Anonymous' Hack of Bank System Startling for Its Ease
Anonymous apparently exploited a weak spot in a system connected to the Fed in retaliation against the U.S. government's prosecution of Internet activist Jason Swartz, who committed suicide while facing hacking charges. The incident raised awareness not only of the group's cause, but also of the unaccountable vulnerability of sensitive government systems to common attack vectors.
Feb 7, 2013 10:01 AM PT
The hactivist collective Anonymous announced via a tweet during last Sunday's Super Bowl that it had published a document dump including publishing private data tied to more than 4,000 U.S. bank executives.
It included a spreadsheet containing login information and credentials, along with IP addresses and personal contact information pulled from a St. Louis Fed Emergency Communications System database, ZDnet reported.
The website used for the data dump belongs to the Alabama Criminal Justice Information Center (ACJIC). The page extension URL was ominously titled, "oops-we-did-it-again."
Anonymous' Last Resort
The attack was mounted in connection with Anonymous' Operation Last Resort, a campaign that calls for "reform of computer crime laws, and the overzealous prosecutors." It was launched after Internet activist Aaron Swartz, who was facing a 35-year jail sentence after being arrested on hacking charges, committed suicide. Swartz helped to establish the social media blog Reddit and cocreated the RSS 1.0 specification.
The relevance of the latest hack attack to Swartz is unclear, however.
"What is the point here?" asked Charles King, principal analyst at Pund-IT. "From the reports around Swartz's suicide, it seems that the federal prosecutor was pushing the case even as the state prosecutor decided to drop the case -- but there is no direct link, unless Anonymous is trying to target the entire federal government."
Motivation aside, questions remain as to how the hack was accomplished and whether any sensitive data has been compromised. Apparently, the operation was not particularly complicated.
"It looks like this was an SQL injection," said Ken Baylor, Ph.D., research vice president at NSS Labs.
SQL injection attacks have long been known as one of the top Web application vulnerabilities. How was it that such a sensitive financial website could succumb to this type of attack?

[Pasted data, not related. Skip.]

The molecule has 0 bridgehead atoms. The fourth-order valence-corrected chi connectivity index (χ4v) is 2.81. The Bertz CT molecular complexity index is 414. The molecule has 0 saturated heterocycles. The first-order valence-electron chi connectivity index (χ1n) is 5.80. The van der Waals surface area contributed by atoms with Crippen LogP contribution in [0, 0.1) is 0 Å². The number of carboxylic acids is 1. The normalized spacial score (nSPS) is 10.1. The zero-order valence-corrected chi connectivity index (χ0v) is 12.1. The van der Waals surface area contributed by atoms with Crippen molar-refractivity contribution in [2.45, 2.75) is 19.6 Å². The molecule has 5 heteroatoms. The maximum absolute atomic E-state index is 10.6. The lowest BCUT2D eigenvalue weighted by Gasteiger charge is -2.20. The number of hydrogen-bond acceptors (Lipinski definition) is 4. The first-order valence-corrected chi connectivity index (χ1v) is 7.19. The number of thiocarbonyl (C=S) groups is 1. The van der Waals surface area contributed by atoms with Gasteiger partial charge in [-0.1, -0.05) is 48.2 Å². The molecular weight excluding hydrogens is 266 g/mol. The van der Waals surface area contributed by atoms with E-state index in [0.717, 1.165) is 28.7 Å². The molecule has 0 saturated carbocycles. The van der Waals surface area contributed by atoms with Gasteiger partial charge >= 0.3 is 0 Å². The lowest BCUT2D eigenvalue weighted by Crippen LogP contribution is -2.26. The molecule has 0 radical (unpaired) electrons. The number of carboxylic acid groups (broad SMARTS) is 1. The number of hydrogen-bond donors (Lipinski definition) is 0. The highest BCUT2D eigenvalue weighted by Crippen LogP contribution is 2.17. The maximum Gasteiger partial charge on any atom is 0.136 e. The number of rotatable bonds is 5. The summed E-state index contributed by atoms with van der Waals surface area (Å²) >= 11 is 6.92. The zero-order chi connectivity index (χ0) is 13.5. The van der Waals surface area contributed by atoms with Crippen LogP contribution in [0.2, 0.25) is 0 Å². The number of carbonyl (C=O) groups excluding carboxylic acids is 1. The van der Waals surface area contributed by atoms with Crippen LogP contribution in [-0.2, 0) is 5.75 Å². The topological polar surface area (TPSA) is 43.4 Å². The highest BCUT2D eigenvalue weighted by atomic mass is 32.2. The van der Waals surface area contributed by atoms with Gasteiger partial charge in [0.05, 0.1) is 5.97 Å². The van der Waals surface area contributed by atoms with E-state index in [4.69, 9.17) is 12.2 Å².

"Evidently the intrusion was made into a private website that contains emergency contacts, and the purpose of this site is to provide a clearinghouse in case of a disaster that could disrupt the banking community," Pund-IT's King told TechNewsWorld.
"It is not really clear how it happened, as you'd assume this site would be firewalled to some point," he added.
"The intrusion likely happened in the hosting software," King speculated. "Between the public Web and private database of the private banker information, there was a flaw that allowed this intrusion to happen. There are other sites that use this type of software, so hopefully the maker/developer will go in to fix the flaw."
Whether the data that was compromised is actually something that could be useful to cybercriminals is a matter of debate at this point.
"There were some emails and personal information, but the Fed says it has gotten in touch with all the people on the list and told them to change their passwords," said King. "It is probably best classified as a simple nuisance or embarrassment."
Rumbles in the security community suggest the Fed may be downplaying the breach and that the information could, at the very least, be valuable for future social engineering exploits.
Still, this "isn't going to compel anyone to change any laws," NSS Labs' Baylor told TechNewsWorld. "There was nothing truly critical in the data. This is getting news, but this is not one of those high-profile attacks."